Boris M. Hartmann, Randy A Albrecht, Nada Marjanovic and Stuart C Sealfon
J Immunol May 1, 2016, 196 (1 Supplement) 78.11;
Necroptosis leads to the release of intracellular components which serve as danger associated molecular patterns (DAMP), making this a highly immunogenic cell death mechanism. Consistent with this view, we find that the suppression of virus-induced necroptosis by the pandemic IAV reduces T cell activation.
These studies show that pandemic viruses are unique in suppressing a key immunological danger signal. The suppression of the generation of DAMPs from infected immune cells may contribute to the pathogenicity of pandemic H1N1 IAV viruses.(Continue . . . )
These same authors are back this week with a new study, which identifies the HA genomic segment that serves as the mediator of cell death inhibition, thereby increasing the virulence of pandemic H1N1 infection.
Boris M. Hartmann,Randy A. Albrecht, Elena Zaslavsky,German Nudelman, Hanna Pincas, Nada Marjanovic, Michael Schotsaert, Carles Martínez-Romero, Rafael Fenutria, Justin P. Ingram, Irene Ramos, Ana Fernandez-Sesma, Siddharth Balachandran, Adolfo García-Sastre & Stuart C. Sealfon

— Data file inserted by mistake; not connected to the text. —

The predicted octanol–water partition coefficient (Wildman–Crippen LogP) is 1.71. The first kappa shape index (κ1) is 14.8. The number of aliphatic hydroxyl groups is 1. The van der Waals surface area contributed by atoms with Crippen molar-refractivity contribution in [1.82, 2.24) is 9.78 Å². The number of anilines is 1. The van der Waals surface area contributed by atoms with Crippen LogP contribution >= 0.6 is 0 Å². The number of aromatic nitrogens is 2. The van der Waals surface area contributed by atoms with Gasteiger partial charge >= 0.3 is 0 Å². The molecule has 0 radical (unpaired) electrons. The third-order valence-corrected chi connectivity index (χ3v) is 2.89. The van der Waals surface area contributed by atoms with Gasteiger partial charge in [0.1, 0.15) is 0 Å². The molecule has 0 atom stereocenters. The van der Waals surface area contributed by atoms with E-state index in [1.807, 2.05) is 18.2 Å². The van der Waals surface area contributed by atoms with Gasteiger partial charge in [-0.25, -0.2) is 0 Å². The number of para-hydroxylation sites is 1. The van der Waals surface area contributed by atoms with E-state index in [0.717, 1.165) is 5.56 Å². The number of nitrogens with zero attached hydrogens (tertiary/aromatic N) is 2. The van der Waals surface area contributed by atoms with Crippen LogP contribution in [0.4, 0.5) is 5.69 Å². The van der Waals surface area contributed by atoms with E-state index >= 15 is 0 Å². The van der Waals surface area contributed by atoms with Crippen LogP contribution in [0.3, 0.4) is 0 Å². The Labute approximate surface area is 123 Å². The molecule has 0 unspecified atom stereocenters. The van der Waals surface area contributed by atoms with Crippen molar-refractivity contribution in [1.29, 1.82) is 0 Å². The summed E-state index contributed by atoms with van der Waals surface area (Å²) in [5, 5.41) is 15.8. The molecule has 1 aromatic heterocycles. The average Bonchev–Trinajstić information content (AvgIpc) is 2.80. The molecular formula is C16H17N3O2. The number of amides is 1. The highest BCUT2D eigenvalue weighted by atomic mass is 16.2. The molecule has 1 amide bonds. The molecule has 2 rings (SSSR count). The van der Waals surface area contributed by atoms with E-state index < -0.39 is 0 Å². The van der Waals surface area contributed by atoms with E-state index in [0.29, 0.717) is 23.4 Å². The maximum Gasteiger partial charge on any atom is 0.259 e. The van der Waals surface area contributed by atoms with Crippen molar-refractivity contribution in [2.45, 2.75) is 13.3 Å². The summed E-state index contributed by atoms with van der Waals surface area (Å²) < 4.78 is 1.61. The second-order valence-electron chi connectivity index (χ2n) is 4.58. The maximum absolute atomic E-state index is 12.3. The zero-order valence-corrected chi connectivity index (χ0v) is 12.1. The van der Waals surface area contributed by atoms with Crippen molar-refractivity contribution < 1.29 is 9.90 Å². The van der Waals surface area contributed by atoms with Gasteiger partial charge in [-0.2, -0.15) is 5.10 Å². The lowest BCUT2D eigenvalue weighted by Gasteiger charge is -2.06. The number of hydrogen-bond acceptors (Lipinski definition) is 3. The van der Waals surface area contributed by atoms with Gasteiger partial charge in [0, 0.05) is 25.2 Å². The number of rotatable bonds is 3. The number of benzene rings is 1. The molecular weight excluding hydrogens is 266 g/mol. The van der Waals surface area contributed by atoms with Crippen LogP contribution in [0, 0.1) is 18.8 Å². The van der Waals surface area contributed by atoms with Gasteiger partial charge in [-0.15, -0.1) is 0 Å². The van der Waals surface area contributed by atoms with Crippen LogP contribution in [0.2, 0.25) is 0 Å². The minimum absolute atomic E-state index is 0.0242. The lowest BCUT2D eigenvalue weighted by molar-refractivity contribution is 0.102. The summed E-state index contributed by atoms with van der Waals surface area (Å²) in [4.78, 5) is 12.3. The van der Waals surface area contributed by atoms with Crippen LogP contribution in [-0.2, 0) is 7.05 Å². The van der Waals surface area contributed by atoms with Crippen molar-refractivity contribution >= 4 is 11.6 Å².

The risk of emerging pandemic influenza A viruses (IAVs) that approach the devastating 1918 strain motivates finding strain-specific host–pathogen mechanisms. During infection, dendritic cells (DC) mature into antigen-presenting cells that activate T cells, linking innate to adaptive immunity.
DC infection with seasonal IAVs, but not with the 1918 and 2009 pandemic strains, induces global RNA degradation. Here, we show that DC infection with seasonal IAV causes immunogenic RIPK3-mediated cell death. Pandemic IAV suppresses this immunogenic DC cell death.
Only DC infected with seasonal IAV, but not with pandemic IAV, enhance maturation of uninfected DC and T cell proliferation. In vivo, circulating T cell levels are reduced after pandemic, but not seasonal, IAV infection. Using recombinant viruses, we identify the HA genomic segment as the mediator of cell death inhibition. These results show how pandemic influenza viruses subvert the immune response.
(Continue . . . )
Simply put, regular seasonal influenza kills dendritic cells, which serve in multiple capacities on the front lines of our immune system, while pandemic H1N1 does not. By continuing to live, dendritic cells fail to release DAMPs, and so a weaker immune response is mounted.
Highlights of this research shows that:
- Seasonal but not pandemic IAVs induce human dendritic cell death
- Pandemic IAV inhibits RIPK3-mediated cell death
- RIPK3-mediated cell death activates T cell proliferation
- Viral genomic segment HA mediates necroptosis inhibition
- And that Pandemic IAV reduces T cell proliferation in humans
This is just a simplistic, and heavily truncated, summary of their findings. Those with a reasonably good grasp of the science and an hour or five to spare will certainly want to follow the link and read this study in its entirety.